Merchandising, Reader's Advisory, Tips & Tools

Ten Tips for Better Book Displays

1. Displays should reflect your customers’ reading interests, not yours.  You might be fascinated by ancient Japanese sword fighting or the history of dominos, but that doesn’t mean that books on those topics will make a good display.  While a fair amount of time might be spent filling a display fixture with books, the ultimate goal is for that fixture to be empty soon after. 

2. The books should be the stars of the display.  Choose books with fresh, visually appealing covers in good condition.

3. While the books are the stars, eye-catching visual signage is key.  This does not require bells and whistles – in fact, when it comes to display signage, less is more.  Choose a simple, readable font over an intricate one.  Incorporate plenty of white space into the design.  Choose card stock over construction paper and simple color palettes over neon and glitter.

4. If there is an icon or other key visual element associated with the theme of the display, be sure to include it in the signage.  This might be a logo or a symbol or simply an author’s photo.  It may be all the sign needs.


5. Use props judiciously.  A single bicycle wheel propped next to the sign for a display of books about cycling.  A single pumpkin with a sign that says Boo! for Halloween.  A small vintage suitcase can serve as the stand for the sign for a travel display.  Choose one 3D element over lots of smaller tschotskes.

6. Make it clear that the items on display can be checked out.  This may be clear to us, but it is not always so for our customers.  Here, the sticker that is used on display books is incorporated into the small signage that is included in the display:

7.  Don’t limit yourself to books.  Whenever possible, include a mix of audiobooks, DVDs, and even CDs.

8.  Consider moving beyond tightly themed displays to more general ones that can be used anytime:

  • Staff Picks
  • Patron Picks
  • People You Should Meet
  • Greatest Hits of the ____ (insert decade)
  • Good Books You May Have Missed
  • What Your Neighbors Are Reading (Put this sign on a cart of just returned books – they’ll fly out of the building and your shelvers will thank you!)

9.  Unless the items are priceless or irreplaceable, do not put book displays behind glass.  Putting books in a locked glass front display case says “Here are some great books from our collection, but you can’t have them!”  It’s the equivalent of a “nanny-nanny, boo-boo” to customers.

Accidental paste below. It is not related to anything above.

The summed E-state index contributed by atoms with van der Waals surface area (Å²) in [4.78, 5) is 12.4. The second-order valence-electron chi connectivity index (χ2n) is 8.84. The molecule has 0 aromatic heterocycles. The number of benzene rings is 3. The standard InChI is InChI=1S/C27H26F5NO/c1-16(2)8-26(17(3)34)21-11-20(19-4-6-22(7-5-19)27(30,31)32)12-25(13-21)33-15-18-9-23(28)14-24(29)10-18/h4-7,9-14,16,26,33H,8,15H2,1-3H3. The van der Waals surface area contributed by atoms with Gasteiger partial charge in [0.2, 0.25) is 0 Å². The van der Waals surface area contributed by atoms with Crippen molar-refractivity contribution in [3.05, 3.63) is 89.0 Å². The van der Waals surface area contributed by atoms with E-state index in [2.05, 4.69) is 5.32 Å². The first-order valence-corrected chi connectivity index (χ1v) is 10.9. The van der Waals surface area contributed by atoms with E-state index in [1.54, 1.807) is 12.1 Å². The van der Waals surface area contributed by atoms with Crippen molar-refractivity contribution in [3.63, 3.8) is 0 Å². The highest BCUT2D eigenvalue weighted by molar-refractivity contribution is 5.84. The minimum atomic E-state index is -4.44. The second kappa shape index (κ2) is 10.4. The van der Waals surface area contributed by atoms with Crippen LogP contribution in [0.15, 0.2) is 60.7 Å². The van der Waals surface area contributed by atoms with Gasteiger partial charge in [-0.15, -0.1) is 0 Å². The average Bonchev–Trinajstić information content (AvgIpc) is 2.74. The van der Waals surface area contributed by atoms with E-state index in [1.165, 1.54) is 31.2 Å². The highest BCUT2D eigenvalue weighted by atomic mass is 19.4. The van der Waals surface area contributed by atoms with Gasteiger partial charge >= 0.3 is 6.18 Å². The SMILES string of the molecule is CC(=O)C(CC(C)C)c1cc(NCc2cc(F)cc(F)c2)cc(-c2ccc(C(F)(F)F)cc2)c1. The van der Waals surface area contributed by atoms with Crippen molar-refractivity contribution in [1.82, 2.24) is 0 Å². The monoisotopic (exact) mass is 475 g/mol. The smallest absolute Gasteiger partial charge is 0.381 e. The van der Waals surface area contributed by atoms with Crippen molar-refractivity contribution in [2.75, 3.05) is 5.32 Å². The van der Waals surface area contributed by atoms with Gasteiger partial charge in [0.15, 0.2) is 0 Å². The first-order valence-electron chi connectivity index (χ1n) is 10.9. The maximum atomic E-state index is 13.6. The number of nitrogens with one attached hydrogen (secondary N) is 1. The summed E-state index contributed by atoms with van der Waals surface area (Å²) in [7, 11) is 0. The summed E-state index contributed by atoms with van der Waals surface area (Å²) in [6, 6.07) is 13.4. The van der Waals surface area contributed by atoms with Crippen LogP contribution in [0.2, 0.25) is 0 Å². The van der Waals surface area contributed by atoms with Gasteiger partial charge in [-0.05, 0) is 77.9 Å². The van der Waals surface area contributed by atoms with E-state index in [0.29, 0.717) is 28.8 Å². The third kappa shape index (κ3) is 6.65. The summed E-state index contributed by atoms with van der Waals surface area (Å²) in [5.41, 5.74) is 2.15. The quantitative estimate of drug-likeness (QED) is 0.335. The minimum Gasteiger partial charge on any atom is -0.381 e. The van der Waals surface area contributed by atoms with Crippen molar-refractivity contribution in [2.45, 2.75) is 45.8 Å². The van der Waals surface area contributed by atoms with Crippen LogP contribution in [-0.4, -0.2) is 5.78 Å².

If you have glass cases, free them up for local artists, crafters, or collectors to display their wares.  You could even give local children a chance to display their collections of dolls, Legos, action figures, or tractors:

10.  Be flexible and have fun!  Be willing and ready to change plans and throw up a display based on the news of the day.  Here’s a display that went up within hours of the announcement of a local author’s passing – we gathered his books and put it all out on a cart for a few days:


Displays should be fun, both for you to create and for your customers to browse.  Here are a few that got lots of attention and let folks know that we are tuned into pop culture and definitely don’t take ourselves too seriously:


Have a tip for creating great book displays?  Please share!


13 thoughts on “Ten Tips for Better Book Displays”

  1. Just curious: what were the books selected for National Bathroom Reading Month? and which month is this? I want to be ready this year!

    1. @annh National Bathroom Reading Month, or NBRM as we here at 658.8 like to call it, is observed every June. The month is sponsored by the Bathroom Readers’ Institute, a group that “leads the movement to stand up for those who sit down and read in the bathroom. National Bathroom Reading Month celebrates the 66 percent of Americans who proudly admit to this time-honored pastime.”